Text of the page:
Rejoice not when your enemy falls, and let not your heart be glad when he stumbles:…
Johnson makes a distinction between vengeance and revenge. Injuries, he says, are revenged; crimes are avenged. The former is an act of passion, the latter of justice.
I. The OBJECT of revenge. "Thine enemy." Men are enemies to men. Humanity is not as it came from the hand of the Great Father of mankind. Sin has made the brother a foe. If man had no enemy, he would have no revenge. In heaven no such passion burns.
II. The GRATIFICATION of revenge. "Let not thine heart be glad when he stumbleth." The fall, the ruin of the enemy, is bliss to the revenging soul. But if unmanly, still more un-Christian. What said Christ? "If thine enemy hunger, feed him; if he thirst, give him drink," etc.
III. The AVENGER of revenge. "Lest the Lord see it, and it displeaseth Him, and he turn away His wrath from him."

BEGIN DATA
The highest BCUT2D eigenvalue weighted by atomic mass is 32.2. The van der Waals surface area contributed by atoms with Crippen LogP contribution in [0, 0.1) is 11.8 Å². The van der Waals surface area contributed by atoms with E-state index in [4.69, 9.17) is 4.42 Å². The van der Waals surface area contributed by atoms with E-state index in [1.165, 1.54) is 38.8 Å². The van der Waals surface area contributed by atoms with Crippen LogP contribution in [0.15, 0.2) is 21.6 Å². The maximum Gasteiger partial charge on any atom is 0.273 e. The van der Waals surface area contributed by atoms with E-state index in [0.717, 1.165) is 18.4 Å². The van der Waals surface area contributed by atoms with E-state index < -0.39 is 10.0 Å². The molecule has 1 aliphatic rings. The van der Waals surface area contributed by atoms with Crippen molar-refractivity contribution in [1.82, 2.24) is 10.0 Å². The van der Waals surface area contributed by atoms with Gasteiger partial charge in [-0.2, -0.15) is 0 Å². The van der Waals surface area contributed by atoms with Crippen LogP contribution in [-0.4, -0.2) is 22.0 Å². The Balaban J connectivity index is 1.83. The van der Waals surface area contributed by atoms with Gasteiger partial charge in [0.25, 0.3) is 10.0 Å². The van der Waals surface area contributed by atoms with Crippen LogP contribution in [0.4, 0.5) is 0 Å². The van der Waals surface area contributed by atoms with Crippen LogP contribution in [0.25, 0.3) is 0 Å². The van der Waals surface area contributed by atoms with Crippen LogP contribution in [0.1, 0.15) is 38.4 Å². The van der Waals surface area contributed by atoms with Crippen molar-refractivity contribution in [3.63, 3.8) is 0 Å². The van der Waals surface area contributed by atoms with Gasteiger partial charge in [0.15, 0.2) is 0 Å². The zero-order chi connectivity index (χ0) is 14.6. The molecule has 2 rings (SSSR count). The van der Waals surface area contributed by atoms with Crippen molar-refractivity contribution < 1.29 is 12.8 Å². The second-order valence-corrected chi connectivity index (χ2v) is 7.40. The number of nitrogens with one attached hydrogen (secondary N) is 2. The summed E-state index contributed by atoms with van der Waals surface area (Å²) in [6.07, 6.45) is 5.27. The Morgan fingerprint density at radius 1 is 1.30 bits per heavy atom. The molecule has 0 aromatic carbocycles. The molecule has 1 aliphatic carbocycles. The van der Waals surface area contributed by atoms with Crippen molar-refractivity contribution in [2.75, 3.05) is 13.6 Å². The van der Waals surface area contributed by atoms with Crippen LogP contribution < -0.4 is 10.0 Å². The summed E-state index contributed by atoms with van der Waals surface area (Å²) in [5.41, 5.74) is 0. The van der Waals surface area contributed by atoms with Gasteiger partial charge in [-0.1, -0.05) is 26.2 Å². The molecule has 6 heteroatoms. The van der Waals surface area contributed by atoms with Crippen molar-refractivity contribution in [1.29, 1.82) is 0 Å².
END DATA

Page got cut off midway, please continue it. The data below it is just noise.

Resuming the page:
1. Man's revenge is displeasing to God. It is opposed to the benevolence of His nature; it is contrary to the teachings of His Word.
2. Man's revenge may cause God to interpose, and relieve its victim. "He turn away His wrath from him." Coverdale renders the words thus, "Lest the Lord be angry, and turn His wrath from him to thee." Thus it was with the enemies of Samson (Judges 16:25-30).
Parallel VersesKJV: Rejoice not when thine enemy falleth, and let not thine heart be glad when he stumbleth: